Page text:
here’s the tree i’m barking up

Dear Rusty

I’m not quite the skeptic Rosenburg is (AND AM ALSO NOT A LAWYER NO LAW NOT ONE NOPE), if only because I’m not confident we have a model of How Social Change Happens. Whatever that proccess is, courts can play various roles: generators, catalyts, obstructions. Also I wouldn’t underestimate the impact a fair and independant adjudication process (haha) can have in permitting a robust and healthily self-critical society. Finally I think there are pretty discreet examples of courts compelling significant progressive social change: the substantive due process revolution, the simple idea that state governments could be accountable for civil rights violations, Roe (does it count as social change if it changes back 40-50 years later?), but also Griswald and the line of privacy cases more generally. Miranda strikes me as a b.f.d. as well, but I am big on the nexus of criminal justice and like, the rest of life in a way no one else is, so it seems like a kind of “niche” ruling to a lot of people.

I don’t know what to think of the it’s-hard-to-get-progressive-legislation-passed and all conservatives have to do is get that legislation batted out? I guess it depends whether we are talking about “courts” or you know, The Court to Rule Them All. But that seems like, at best, a contemporary narrative…

So you notice I left Brown v. Board off the list of cases up there. I mentioned Amazing Critical Race Theory earlier on. Derek Bell, a CRT kind of guy basically argued that Brown wasn’t a good decision for several reasons including being based on bad social science (a man after my own heart). More critically (haha) he explained that it ended up diverting resources away from black students, and let the nice white folk be like ok racism’s over now! (Maybe I made that up?) But basically once the ruling was handed down, districts either sucked at implementing innovative solutions or they created solutions, were countersued, and lost. And so public education is totally awesome in America today. (I went to public school and had a fine time but I was in a big city). Anyway. This is not my position. But the essay is good you should google it.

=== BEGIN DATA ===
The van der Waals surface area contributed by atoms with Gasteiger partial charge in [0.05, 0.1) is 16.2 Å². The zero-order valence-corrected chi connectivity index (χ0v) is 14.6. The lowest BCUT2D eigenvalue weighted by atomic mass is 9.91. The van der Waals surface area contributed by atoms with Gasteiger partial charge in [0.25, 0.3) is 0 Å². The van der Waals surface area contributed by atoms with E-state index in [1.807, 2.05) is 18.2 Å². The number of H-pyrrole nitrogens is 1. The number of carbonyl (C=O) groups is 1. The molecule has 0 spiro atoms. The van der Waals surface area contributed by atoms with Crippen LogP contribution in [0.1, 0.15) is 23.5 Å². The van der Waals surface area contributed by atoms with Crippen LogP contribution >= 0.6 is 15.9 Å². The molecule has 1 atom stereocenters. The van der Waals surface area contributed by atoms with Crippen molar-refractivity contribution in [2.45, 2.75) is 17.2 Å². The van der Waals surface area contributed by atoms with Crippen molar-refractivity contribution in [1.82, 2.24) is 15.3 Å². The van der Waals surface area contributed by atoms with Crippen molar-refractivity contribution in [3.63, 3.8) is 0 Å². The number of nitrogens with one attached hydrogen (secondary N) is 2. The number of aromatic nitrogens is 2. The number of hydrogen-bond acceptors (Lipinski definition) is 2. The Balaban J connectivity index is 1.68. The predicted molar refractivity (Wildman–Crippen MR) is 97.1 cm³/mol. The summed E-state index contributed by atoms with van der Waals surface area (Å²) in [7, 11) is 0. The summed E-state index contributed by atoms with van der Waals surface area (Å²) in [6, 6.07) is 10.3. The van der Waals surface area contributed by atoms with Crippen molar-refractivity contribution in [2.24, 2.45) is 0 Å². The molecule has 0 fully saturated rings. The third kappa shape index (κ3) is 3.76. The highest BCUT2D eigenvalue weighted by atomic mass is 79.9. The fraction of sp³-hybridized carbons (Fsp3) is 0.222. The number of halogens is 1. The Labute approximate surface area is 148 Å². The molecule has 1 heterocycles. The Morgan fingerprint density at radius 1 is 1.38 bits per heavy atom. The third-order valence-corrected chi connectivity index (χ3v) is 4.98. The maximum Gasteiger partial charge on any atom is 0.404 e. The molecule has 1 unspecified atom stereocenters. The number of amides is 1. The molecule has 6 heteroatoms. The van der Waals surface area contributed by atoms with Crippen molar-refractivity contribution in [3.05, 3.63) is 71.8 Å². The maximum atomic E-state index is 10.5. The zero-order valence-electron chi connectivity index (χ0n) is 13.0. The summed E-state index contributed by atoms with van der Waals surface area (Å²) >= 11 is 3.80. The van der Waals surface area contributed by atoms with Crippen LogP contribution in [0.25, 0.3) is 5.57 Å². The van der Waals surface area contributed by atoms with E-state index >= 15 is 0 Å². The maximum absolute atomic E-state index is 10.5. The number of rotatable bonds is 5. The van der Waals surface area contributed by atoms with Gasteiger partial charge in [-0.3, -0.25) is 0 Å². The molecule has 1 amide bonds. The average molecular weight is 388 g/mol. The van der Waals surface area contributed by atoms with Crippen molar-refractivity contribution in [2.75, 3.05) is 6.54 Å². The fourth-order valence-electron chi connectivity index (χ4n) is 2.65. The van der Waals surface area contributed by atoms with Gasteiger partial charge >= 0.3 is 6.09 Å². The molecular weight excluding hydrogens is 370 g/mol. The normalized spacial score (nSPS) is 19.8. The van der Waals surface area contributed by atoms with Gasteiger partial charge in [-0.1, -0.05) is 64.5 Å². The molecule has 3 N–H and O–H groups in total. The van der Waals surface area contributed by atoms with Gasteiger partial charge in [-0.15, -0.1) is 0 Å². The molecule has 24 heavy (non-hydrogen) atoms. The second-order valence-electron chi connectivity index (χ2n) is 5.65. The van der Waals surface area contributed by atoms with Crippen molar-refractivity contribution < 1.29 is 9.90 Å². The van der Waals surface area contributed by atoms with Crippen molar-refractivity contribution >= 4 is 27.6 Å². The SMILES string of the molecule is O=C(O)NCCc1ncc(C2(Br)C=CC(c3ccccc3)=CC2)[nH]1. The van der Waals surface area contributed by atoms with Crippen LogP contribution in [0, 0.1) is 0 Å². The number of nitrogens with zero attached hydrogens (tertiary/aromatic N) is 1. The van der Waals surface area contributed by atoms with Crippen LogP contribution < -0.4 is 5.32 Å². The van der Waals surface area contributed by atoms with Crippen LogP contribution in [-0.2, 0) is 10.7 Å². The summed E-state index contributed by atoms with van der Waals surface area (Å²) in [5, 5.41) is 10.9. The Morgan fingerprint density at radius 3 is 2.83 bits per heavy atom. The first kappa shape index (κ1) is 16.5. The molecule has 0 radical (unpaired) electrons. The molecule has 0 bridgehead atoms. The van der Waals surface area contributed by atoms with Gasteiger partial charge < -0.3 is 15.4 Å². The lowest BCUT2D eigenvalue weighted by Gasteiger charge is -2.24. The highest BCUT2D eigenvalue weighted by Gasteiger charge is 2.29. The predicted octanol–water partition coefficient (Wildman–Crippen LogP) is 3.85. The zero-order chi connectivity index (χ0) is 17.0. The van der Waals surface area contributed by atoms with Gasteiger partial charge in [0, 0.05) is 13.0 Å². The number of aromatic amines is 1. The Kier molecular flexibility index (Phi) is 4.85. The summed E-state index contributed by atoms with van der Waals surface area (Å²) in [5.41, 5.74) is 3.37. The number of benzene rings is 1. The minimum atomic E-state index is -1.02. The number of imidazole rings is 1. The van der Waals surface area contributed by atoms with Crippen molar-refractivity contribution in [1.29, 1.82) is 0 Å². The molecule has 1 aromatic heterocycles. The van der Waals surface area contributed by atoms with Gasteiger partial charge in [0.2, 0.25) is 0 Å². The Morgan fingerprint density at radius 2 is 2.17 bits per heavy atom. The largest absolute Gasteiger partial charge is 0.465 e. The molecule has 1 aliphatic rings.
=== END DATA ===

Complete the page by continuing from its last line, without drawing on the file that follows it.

That’s kind of an aside. My point is that whatever you think courts can or can’t do generally, we HAVE THE DATA about the current judicial climate. It’s not amenable to you know, increasing inclusion and equality, at least as we understand those terms. (I am not quite sure why this is. I assume that there aren’t secret court meetings where the conservative justice ACTUALLY sit there and twirl fake moustaches and tie damsels to train tracks, but I am really at a loss to explain their behavior .) Furthermore, we can get that it’s kind of a problem for a court to say, ok, policy/law X is fucked, change it, and then leave whoever’s on the ground to cobble together a BARELY LEGAL solution in that wake. So that’s two strikes against social change via the courts in re., say, gay marriage (I have a great many awesome things to say about that). I mean gay marriage isn’t school integration in terms of administrative complexity so maybe only the first part of the comparison stands.